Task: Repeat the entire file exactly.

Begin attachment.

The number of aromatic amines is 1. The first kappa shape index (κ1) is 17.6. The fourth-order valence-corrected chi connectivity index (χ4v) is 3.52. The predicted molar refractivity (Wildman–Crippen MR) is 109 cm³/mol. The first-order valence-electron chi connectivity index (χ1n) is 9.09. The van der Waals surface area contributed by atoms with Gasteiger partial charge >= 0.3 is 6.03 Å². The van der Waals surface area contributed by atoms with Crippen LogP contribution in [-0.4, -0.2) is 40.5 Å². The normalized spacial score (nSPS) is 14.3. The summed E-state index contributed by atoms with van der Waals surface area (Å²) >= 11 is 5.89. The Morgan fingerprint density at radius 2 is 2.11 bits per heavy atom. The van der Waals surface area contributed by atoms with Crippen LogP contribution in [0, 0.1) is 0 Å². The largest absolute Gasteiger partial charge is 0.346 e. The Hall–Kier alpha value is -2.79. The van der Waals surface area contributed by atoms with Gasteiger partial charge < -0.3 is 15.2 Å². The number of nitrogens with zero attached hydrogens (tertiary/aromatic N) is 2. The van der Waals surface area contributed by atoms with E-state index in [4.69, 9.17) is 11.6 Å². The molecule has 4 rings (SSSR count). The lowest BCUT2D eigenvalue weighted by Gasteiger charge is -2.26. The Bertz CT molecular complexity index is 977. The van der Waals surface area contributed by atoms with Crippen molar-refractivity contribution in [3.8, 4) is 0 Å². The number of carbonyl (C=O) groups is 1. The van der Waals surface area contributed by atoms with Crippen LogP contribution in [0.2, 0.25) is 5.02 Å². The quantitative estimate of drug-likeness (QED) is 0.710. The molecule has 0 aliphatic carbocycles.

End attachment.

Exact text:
The number of aromatic amines is 1. The first kappa shape index (κ1) is 17.6. The fourth-order valence-corrected chi connectivity index (χ4v) is 3.52. The predicted molar refractivity (Wildman–Crippen MR) is 109 cm³/mol. The first-order valence-electron chi connectivity index (χ1n) is 9.09. The van der Waals surface area contributed by atoms with Gasteiger partial charge >= 0.3 is 6.03 Å². The van der Waals surface area contributed by atoms with Crippen LogP contribution in [-0.4, -0.2) is 40.5 Å². The normalized spacial score (nSPS) is 14.3. The summed E-state index contributed by atoms with van der Waals surface area (Å²) >= 11 is 5.89. The Morgan fingerprint density at radius 2 is 2.11 bits per heavy atom. The van der Waals surface area contributed by atoms with Crippen LogP contribution in [0, 0.1) is 0 Å². The largest absolute Gasteiger partial charge is 0.346 e. The Hall–Kier alpha value is -2.79. The van der Waals surface area contributed by atoms with Gasteiger partial charge < -0.3 is 15.2 Å². The number of nitrogens with zero attached hydrogens (tertiary/aromatic N) is 2. The van der Waals surface area contributed by atoms with E-state index in [4.69, 9.17) is 11.6 Å². The molecule has 4 rings (SSSR count). The lowest BCUT2D eigenvalue weighted by Gasteiger charge is -2.26. The Bertz CT molecular complexity index is 977. The van der Waals surface area contributed by atoms with Crippen molar-refractivity contribution in [3.8, 4) is 0 Å². The number of carbonyl (C=O) groups is 1. The van der Waals surface area contributed by atoms with Crippen LogP contribution in [0.2, 0.25) is 5.02 Å². The quantitative estimate of drug-likeness (QED) is 0.710. The molecule has 0 aliphatic carbocycles.